2.8. Statistical analysis

Statistical significance (p<0.05) was determined using Student's t-test. Data are presented as means±SD.

3. Results

3.1. Distribution of MAEA mRNA in mouse tissues

In order to determine the distribution of MAEA in tissues, MAEA mRNA levels were determined in C57BL/6 mice. MAEA mRNA expression was observed in all tissues examined in this study. Higher expression of MAEA mRNA was observed in the liver, pancreas, epididymal fat, skeletal muscle, renal, lung, heart, and testis than that in reticulocytes (Fig. 1). Especially, MAEA mRNA was abundantly expressed in the skeletal muscle and testis.

Fig. 1.
Distribution of MAEA in mouse tissues. MAEA mRNA levels in mouse tissues were determined by real-time RT-PCR. Normalized data are expressed relative to the corresponding value for reticulocytes. The data are expressed as mean±SD (n=4–5). ...

3.2. Glucose metabolism and insulin secretion in mice overexpressing MAEA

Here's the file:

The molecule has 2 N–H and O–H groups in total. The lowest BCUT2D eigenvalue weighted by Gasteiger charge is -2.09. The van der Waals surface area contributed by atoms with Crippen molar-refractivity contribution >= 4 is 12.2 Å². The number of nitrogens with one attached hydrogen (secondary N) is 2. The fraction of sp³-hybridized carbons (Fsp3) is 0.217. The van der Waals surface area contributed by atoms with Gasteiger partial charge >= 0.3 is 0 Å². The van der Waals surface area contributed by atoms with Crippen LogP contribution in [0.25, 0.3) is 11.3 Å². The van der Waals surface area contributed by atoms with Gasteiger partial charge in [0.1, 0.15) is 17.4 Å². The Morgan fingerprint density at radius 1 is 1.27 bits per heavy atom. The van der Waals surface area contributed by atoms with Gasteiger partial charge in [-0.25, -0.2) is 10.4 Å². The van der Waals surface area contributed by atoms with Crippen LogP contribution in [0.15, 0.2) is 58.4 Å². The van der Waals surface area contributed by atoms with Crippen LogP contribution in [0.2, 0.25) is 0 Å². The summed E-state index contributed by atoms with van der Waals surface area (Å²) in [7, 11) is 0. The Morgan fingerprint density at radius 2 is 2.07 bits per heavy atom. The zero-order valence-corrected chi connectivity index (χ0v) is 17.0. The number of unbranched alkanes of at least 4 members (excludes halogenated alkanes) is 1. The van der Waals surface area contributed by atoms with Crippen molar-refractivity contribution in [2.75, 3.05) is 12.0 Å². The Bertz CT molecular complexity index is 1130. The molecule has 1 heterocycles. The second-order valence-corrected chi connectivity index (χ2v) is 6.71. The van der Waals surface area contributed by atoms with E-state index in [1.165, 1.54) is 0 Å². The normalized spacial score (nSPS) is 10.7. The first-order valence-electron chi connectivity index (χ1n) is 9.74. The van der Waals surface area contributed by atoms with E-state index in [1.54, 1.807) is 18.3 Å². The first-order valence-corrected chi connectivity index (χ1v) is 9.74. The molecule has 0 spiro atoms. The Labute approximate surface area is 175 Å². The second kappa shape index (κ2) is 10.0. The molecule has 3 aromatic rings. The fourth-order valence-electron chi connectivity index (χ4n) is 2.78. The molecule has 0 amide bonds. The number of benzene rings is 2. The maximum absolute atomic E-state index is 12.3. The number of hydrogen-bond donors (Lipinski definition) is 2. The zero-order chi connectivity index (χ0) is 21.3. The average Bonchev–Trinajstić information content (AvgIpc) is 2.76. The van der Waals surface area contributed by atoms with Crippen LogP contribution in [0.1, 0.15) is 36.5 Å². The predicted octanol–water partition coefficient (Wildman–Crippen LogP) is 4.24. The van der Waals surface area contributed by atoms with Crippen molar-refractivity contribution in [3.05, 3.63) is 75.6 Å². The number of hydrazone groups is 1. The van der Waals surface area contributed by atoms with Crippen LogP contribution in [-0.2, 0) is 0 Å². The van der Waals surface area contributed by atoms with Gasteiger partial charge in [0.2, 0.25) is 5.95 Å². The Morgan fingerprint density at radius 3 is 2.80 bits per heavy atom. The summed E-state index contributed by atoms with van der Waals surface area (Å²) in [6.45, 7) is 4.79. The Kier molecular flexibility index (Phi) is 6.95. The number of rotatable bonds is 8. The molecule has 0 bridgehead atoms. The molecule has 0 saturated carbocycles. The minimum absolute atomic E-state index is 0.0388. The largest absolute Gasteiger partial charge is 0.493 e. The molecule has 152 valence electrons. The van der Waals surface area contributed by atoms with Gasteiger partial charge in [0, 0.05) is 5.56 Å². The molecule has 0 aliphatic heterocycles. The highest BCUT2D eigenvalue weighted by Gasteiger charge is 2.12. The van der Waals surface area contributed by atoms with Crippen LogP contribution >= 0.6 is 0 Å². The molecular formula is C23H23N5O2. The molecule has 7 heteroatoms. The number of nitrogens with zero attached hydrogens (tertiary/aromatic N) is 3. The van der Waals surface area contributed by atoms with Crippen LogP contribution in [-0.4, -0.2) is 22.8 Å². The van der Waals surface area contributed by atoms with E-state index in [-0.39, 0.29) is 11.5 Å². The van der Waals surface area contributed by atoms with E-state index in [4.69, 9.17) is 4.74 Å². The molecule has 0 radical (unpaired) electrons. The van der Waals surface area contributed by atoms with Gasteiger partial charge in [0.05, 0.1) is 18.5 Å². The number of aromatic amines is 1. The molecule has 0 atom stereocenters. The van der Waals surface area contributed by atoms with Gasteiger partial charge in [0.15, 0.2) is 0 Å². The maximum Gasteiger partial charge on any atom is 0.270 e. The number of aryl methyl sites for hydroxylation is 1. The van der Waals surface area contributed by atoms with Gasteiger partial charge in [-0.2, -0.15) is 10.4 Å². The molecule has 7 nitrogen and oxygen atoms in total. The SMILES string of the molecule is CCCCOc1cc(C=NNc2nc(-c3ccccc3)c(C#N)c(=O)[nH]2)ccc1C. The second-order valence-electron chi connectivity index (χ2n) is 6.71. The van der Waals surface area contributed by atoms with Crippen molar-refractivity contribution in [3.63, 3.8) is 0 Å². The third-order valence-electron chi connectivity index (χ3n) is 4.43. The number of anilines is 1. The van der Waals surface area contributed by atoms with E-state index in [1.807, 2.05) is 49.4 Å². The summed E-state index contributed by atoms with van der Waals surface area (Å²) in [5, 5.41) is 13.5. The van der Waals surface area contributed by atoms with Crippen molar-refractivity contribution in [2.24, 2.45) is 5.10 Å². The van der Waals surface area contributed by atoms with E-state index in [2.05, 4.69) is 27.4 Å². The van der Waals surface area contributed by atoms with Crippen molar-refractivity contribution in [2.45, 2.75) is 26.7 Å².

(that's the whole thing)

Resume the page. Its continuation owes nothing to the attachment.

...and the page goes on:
The liver is an essential metabolic organ. Therefore, we determined the MAEA mRNA expression levels in the liver of KKAy, type 2 diabetic, and C57BL/6 mice. The MAEA expression levels in the liver of KKAy mice were comparable to that of C57BL/6 mice (Fig. 2A). MAEA has been identified as containing a type 2 diabetes mellitus-associated SNP by some GWASs [3], [4]. It is unknown whether the MAEA SNP affects MAEA function. Therefore, we tried to overexpress MAEA in the mouse liver.

Fig. 2.
Metabolic phenotypes of the mice. (A) MAEA mRNA levels in the liver of C57BL/6 and KKAy mice. (B) Hepatic MAEA mRNA levels in C57BL/6 mice transduced with Ad-Luc or Ad-MAEA at week 2. (C) Body weights of C57BL/6 mice transduced with Ad-Luc or Ad-MAEA. ...